Books by Noela Young

TOBY by Margaret Wild
by Margaret Wild, illustrated by Noela Young
Released: March 1, 1994

Toby, a faithful and affectionate golden retriever, is 14; he's dim of eye, deaf, and smelly, but still his family loyally forgives him everything—all except Sara, whose only apparent response to Toby's infirmities is anger. Her younger brothers, who coax Toby into one more ball game or take him for a walk in a baby carriage, are mystified by Sara's rejection of their beloved old dog. Mom explains that Sara really does still love Toby, but- -with junior high looming—``...doesn't want anything else to change.'' After the vet confirms that the dog is in pain and ``He can't get better. It would be kindest to put him to sleep,'' the two grieving boys creep downstairs to spend Toby's last night with him, only to find that Sara has preceded them. Wild describes the realistic events with touching simplicity. Young's beautifully observed watercolors are less impressionistic than Shirley Hughes's, and include more literal details, but they are in the same richly empathetic spirit. (Picture book. 4-8) Read full book review >
Released: Oct. 1, 1993

What happens when a discrepancy in time upsets parallel worlds? Here, it's akin to the shifting of tectonic plates, coupled with the dumping of a bottomless junk drawer. In a sequel to Finders Keepers (1991), Patrick Minter is summoned to cross the Barrier once again, in order to prevent the destruction of the worlds on both sides. To avert this rapidly approaching annihilation, Patrick must get the Chestnut Tree Village clock mended before the stroke of noon, despite numerous obstacles: a rapidly deteriorating Barrier wall through which drop increasing numbers of objects from the other side; greedy Barrier combers; a desperately ill timekeeper; a missing brother and sister. Readers unfamiliar with Finders Keepers may occasionally feel confused (especially by the computer elements), but fans of the first novel will enjoy this engaging light fantasy. Illustrations not seen. (Fiction. 9-12) Read full book review >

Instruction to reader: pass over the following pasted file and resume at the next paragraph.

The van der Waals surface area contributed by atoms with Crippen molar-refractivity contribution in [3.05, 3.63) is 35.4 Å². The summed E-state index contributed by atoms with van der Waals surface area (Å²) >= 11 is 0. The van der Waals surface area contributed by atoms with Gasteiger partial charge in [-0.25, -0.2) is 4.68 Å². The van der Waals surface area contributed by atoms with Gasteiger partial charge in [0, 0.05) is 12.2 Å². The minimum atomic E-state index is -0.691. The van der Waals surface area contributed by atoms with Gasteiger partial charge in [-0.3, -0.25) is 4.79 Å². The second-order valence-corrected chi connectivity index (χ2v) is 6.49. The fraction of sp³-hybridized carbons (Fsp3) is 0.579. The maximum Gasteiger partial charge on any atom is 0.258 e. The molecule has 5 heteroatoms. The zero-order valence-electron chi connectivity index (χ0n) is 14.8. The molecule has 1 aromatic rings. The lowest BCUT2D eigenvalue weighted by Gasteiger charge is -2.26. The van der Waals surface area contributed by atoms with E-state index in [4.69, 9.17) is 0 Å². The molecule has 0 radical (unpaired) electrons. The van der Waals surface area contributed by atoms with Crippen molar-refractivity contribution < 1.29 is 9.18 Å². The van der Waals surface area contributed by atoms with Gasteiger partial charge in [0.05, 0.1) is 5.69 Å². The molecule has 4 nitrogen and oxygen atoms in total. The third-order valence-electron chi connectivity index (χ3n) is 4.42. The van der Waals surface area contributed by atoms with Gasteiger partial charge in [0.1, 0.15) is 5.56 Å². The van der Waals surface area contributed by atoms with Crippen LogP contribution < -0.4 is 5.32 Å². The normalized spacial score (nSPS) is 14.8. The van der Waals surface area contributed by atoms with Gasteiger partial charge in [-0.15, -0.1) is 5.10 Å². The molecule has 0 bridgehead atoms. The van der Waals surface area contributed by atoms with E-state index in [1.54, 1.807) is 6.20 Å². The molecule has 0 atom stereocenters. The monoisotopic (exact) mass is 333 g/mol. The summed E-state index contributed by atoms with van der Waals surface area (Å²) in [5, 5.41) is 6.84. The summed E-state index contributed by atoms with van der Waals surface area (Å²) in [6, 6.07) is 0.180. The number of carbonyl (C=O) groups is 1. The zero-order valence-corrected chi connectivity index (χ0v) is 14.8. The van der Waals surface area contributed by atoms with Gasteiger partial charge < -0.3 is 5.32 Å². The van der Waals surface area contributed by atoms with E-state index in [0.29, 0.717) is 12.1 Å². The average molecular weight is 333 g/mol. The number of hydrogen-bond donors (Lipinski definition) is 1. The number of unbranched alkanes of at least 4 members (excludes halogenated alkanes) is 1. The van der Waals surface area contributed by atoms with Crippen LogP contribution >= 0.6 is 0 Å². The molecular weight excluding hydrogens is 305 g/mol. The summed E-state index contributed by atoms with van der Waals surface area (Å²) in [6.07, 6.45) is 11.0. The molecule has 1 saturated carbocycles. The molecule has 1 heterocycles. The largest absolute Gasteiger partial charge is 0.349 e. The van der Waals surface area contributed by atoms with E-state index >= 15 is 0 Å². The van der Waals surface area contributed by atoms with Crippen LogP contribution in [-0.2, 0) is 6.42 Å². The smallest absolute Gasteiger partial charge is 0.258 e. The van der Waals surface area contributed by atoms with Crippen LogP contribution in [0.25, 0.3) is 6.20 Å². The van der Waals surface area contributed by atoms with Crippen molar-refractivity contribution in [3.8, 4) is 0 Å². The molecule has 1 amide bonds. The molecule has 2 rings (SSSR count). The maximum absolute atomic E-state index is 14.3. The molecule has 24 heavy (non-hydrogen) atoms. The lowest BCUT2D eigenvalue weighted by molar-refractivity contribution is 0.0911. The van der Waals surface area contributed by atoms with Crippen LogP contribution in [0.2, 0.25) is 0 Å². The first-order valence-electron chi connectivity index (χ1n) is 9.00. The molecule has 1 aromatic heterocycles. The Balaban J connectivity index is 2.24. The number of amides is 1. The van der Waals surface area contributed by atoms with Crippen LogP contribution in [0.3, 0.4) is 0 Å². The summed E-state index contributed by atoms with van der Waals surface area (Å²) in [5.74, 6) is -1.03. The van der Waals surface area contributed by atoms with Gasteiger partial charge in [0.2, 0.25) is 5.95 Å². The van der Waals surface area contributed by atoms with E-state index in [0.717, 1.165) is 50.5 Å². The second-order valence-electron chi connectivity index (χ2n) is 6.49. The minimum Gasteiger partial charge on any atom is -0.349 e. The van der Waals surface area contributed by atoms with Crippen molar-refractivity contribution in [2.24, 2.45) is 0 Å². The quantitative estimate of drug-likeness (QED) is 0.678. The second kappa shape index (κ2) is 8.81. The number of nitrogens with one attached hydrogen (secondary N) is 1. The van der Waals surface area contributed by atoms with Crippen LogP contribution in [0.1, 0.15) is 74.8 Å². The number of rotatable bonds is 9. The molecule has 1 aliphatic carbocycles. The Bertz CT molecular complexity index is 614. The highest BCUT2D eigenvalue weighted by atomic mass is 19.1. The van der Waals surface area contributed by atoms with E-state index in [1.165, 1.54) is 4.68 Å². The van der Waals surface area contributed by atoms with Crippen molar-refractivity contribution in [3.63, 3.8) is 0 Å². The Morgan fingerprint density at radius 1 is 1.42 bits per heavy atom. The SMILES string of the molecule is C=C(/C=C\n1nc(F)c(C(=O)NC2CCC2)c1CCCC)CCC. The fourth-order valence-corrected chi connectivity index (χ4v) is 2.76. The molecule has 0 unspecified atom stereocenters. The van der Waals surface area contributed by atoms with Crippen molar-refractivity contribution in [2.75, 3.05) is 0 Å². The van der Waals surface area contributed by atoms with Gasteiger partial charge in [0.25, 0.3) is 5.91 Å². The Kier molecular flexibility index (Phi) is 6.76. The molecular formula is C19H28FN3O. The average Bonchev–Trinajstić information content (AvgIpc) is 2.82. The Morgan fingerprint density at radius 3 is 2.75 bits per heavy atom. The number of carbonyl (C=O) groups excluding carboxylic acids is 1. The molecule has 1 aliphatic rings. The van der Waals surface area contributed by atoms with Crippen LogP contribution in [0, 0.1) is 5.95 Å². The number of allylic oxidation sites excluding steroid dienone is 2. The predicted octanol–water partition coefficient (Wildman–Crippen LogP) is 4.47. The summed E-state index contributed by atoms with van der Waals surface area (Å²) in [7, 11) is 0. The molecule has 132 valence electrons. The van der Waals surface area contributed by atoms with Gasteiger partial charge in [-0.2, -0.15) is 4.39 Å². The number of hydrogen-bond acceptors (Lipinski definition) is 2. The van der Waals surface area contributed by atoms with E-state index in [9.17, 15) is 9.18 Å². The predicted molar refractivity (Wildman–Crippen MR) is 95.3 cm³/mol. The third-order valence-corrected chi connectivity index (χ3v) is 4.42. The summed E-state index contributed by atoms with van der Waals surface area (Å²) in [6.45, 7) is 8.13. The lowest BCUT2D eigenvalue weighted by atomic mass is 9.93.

Released: Oct. 23, 1991

An original fantasy from Australia takes middle child Patrick across the ``Barrier'' between alternate worlds to play in a strange quiz show: he's given riddles about three items lost in his own world and told to bring them back for game-show prizes. The items won't look the same in his world: they'll seem less valuable. The quiz-show host is a robot (``What human being could smile like that for hours at a time?''), and the items lost mean much more to the contestants than anyone is at first aware. As his search goes on, a power breakdown almost makes it impossible for Patrick to complete the tasks, but he does restore the items, plus a game-show staff member's sister; he also makes friends, realizes the importance of his family, and ends up with his heart's desire: his own computer. Patrick's family, arguing but caring about each other, and the boy's abandoned daydream about having a quiet house to keep his computer in ring true. Though the fantasy is limited to the barrier and the passage of things between the worlds, it's clever; it even includes an explanation for single socks and other misplaced things. An amusing product of an age of game shows and wishful thinking. (Fiction. 9-12) Read full book review >
THE FEATHER STAR by Patricia Wrightson
Released: March 1, 1963

A pale, rather sickly Mr. Martin and his family arrive ready to enjoy their "beach holiday". Lindy and her young brother, Chris, explore the beaches and rock caves by the sea— they make a few friends who also explore the beaches and rock caves by the sea. The youngsters' adventures are less exciting than those of the famous Bobbsey Twins, but each day they have a glorious time on the beach. The parentless children are vaguely etched against an equally formless background in this book which is most assuredly not exciting reading— nor is it carefully written. Read full book review >